How can we rouse ourselves? How do we correct course? We should acknowledge: In some contexts, sympathy and sensitivity are a sin. Feelings are not the standard of morality. The most touchy-feely, sympathetic, sensitive person in the world can yet lack love, goodness, and righteousness. There are objective moral standards for the way you think about and act on your feelings—even your feelings for other people whom are sorrowful.

What are those objective moral standards which ought to govern our feelings? The first principle: Reason as the absolute standard for cognition and knowledge. Feelings—whether your own, or someone else’s—are not a means of knowledge about the world. 

The only knowledge your feelings can give you is that you feel a certain way at a given time about a given subject. In and of themselves, feelings cannot tell you—or anyone else, for that matter—why you feel that way, or what caused you to come to the state of feeling that way. They cannot tell you whether something is good or bad,  true or false, just or unjust. And they cannot tell you what the best course of action is—either for yourself, your Church, or all of society. 

The second principle: Feelings must follow the truth. Contrary to the caricatures you will likely hear, I am not claiming that feelings do not matter, or that they should play no role in our lives. The question which those caricatures evade is: What do feelings matter for, and what role should they play in our lives? The fact that feelings are not a means of knowledge about the world does not mean that they are therefore devoid of any significance. 

Feelings, or emotions, are a way for us to experience and to express our deepest values; and they reveal to us the nature of even our subconscious values. As we learn about the latter, we can find clues even about our most basic subconscious beliefs. Notice though that they can only give you a report of what you (or someone else) values, or of what your evaluation is of a given thing. They cannot tell you what you ought to value, or whether your evaluation is right or wrong. You can have a negative emotion in response to something true or good, and you can have a positive emotion in response to something false or evil. Either instance would be a revelation to yourself that you have disordered desires or values that you will need to work on—with the goal being to respond in proper proportion to the true and the good with positive emotions, and to the false and the evil with negative emotions.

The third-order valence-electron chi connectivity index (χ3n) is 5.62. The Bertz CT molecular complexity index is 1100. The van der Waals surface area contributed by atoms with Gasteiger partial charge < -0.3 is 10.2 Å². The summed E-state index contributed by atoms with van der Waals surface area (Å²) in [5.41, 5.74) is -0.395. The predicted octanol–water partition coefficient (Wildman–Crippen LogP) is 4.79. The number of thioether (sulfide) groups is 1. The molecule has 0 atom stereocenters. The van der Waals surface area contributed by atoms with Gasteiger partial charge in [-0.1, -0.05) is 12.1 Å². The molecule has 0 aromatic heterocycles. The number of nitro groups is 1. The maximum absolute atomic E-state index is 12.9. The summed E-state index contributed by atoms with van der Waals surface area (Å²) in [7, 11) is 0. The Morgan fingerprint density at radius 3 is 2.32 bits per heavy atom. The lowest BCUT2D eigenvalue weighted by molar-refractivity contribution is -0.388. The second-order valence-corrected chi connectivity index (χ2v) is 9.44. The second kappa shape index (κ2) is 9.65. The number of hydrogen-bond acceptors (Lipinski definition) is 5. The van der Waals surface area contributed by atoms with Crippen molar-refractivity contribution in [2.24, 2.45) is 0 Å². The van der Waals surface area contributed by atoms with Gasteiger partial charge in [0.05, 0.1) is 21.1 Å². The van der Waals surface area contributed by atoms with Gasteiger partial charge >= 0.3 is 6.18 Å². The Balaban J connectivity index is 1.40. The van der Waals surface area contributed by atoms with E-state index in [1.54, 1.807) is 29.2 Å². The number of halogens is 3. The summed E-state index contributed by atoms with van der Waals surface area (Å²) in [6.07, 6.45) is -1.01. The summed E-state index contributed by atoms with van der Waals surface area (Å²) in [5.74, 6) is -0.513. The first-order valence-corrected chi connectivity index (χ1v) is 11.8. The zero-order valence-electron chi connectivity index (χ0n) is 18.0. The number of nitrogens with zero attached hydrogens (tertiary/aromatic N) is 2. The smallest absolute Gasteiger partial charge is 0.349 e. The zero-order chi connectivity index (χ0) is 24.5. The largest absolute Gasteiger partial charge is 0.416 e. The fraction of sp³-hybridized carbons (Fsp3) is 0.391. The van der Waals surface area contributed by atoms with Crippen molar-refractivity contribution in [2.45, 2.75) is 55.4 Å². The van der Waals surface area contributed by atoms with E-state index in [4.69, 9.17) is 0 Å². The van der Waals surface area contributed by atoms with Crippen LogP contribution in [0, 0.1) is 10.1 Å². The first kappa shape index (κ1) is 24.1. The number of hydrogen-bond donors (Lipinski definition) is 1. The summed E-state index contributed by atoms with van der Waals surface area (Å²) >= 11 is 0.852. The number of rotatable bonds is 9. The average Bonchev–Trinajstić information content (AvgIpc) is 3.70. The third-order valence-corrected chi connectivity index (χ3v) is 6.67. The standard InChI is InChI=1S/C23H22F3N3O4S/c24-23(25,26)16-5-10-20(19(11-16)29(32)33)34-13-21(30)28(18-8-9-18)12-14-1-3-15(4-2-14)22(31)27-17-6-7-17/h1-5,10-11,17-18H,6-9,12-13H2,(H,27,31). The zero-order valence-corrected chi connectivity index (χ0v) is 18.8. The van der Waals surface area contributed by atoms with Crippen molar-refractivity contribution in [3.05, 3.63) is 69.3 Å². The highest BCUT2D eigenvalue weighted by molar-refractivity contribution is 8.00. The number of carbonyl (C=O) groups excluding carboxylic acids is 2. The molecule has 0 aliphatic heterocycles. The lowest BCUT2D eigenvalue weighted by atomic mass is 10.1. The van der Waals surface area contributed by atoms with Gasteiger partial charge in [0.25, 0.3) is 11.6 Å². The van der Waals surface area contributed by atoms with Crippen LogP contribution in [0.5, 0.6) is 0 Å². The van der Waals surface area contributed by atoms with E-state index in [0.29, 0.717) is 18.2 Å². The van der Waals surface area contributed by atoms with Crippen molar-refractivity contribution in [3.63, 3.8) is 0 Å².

If we are to give feelings their proper function, we must labor to conform our feelings to the facts of reality—including, and especially, the facts about what is good and evil. But since feelings are an automatic reflection and response to what we already believe about reality (especially moral reality, concerning good and evil), the only way to conform our feelings to reality is to first conform our beliefs to reality. Before answering the question, “how should I feel about x?” we need first to answer the question, “how should I think about x—and x’s relation to good or evil?” The truth of whether or not (and to what extent) “x” is good or evil will determine how you (or others) ought to feel about it.